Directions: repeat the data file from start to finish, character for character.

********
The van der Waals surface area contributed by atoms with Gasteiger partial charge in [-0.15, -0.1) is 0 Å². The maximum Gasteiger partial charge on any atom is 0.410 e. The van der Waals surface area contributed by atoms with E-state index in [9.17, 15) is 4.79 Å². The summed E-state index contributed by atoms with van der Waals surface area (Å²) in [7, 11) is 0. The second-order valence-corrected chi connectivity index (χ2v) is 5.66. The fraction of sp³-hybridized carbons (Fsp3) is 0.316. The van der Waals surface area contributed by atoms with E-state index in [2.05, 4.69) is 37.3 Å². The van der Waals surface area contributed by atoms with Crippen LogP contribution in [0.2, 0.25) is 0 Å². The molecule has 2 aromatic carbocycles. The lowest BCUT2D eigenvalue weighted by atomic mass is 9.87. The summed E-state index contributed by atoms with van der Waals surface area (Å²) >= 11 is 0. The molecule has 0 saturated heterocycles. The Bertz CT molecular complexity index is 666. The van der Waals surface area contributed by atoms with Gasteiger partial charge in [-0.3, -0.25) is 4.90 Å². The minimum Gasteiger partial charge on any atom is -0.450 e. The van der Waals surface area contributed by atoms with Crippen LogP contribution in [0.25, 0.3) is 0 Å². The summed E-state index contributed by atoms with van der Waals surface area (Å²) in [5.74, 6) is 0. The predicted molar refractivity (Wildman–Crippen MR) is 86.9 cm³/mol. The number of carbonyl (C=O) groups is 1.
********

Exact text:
The van der Waals surface area contributed by atoms with Gasteiger partial charge in [-0.15, -0.1) is 0 Å². The maximum Gasteiger partial charge on any atom is 0.410 e. The van der Waals surface area contributed by atoms with E-state index in [9.17, 15) is 4.79 Å². The summed E-state index contributed by atoms with van der Waals surface area (Å²) in [7, 11) is 0. The second-order valence-corrected chi connectivity index (χ2v) is 5.66. The fraction of sp³-hybridized carbons (Fsp3) is 0.316. The van der Waals surface area contributed by atoms with E-state index in [2.05, 4.69) is 37.3 Å². The van der Waals surface area contributed by atoms with Crippen LogP contribution in [0.2, 0.25) is 0 Å². The molecule has 2 aromatic carbocycles. The lowest BCUT2D eigenvalue weighted by atomic mass is 9.87. The summed E-state index contributed by atoms with van der Waals surface area (Å²) >= 11 is 0. The molecule has 0 saturated heterocycles. The Bertz CT molecular complexity index is 666. The van der Waals surface area contributed by atoms with Gasteiger partial charge in [-0.3, -0.25) is 4.90 Å². The minimum Gasteiger partial charge on any atom is -0.450 e. The van der Waals surface area contributed by atoms with Crippen LogP contribution in [0.25, 0.3) is 0 Å². The summed E-state index contributed by atoms with van der Waals surface area (Å²) in [5.74, 6) is 0. The predicted molar refractivity (Wildman–Crippen MR) is 86.9 cm³/mol. The number of carbonyl (C=O) groups is 1.